The next approach involves not merely “telling”, but truly demonstrating to your students how simple it is to become creative. To do this, you must:

Use A “Teach” Less - “Train” More Approach

The biggest mistake that so many guitar teachers make (specifically, those who never learned how to teach guitar very effectively) is “teaching too many things”. This develops out of a false assumption that you must always teach new things in order to be a good guitar teacher. This assumption will lead you to overwhelm your students with new guitar practice exercises every time they see you. If you do this, the following will happen:

1. Your students will experience intense “overwhelm” (making them a lot more likely to stop taking guitar lessons with you) from learning way too many things than they can actually use in real music. You’ve probably heard this before: “You’ve given me so much information, I think I need to take a break for a while to catch up.” Yeah... now you know why this happens.

2. Your students don’t really understand how to use most of the things you show them (much less learn how to be creative with them). Although in the moment it feels good to teach new things during each lesson, however, this will leave your students totally powerless to actually use what they learn in any kind of creative manner. Whenever your students feel like they are total beginners in one area of their playing even though they haven’t been true beginners in a long time, you lose status as a good guitar teacher in their eyes, and they lose motivation to get better.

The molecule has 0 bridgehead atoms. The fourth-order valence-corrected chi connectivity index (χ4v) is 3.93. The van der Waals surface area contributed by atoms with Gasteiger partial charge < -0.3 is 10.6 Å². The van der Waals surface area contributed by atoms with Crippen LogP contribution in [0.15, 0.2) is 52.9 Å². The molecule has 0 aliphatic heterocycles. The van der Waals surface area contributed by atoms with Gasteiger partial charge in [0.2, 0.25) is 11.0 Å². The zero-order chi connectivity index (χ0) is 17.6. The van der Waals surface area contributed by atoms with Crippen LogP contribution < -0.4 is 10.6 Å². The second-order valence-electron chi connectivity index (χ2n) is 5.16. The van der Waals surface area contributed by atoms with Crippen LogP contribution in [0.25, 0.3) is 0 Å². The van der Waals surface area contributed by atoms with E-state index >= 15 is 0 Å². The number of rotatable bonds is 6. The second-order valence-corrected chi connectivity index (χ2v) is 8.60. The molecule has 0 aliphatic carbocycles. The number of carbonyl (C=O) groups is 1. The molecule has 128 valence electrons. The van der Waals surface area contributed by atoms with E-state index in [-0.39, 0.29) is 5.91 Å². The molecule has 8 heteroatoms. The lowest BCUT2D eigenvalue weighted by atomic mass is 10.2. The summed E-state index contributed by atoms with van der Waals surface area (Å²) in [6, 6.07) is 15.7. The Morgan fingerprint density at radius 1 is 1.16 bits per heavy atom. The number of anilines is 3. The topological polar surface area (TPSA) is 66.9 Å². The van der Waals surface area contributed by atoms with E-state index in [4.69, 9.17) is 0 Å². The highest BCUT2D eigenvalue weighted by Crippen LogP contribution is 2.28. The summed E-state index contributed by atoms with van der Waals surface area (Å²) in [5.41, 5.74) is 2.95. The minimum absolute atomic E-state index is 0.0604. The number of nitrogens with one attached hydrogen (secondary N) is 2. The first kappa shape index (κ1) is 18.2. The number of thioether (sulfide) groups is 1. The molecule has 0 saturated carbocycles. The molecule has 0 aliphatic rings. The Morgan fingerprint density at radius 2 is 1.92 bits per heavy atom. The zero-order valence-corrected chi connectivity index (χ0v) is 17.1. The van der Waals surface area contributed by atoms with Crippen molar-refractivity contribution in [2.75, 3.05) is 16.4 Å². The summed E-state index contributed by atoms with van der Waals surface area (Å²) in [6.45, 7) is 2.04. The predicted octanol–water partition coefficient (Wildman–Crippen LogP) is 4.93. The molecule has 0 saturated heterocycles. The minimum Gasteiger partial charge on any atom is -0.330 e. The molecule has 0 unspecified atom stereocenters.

3. As their guitar teacher, you end up working way too many extra hours preparing new lesson ideas for your students.

In the end, everyone loses when you use this approach, and guess what…close to 100% of ALL guitar teachers use this approach as their primary method for teaching students (this is why so many guitar students quit lessons after only a month or two and why most guitar teachers have no truly great students).

There’s a solution to this problem that is so obvious that you’ll wonder why you never thought of it...and it is also sure to transform your students into highly creative guitar players. You merely need to stop teaching so much “new information” and start investing more time into training them to implement what you’ve already shown them. Don’t think that your students will understand how to creatively use the concepts you teach them in lessons while playing at home – since the majority of them won't. Instead, these students will merely join the masses of people who “know a lot of things” but don’t know how to use them in any musically significant way. It’s a part of your job as their guitar teacher to keep “teaching” after you’ve shown them something new. You need to show them how to apply what they learn in a variety of musical situations. Do this for as long as needed (even if you have to invest one or more lessons into this).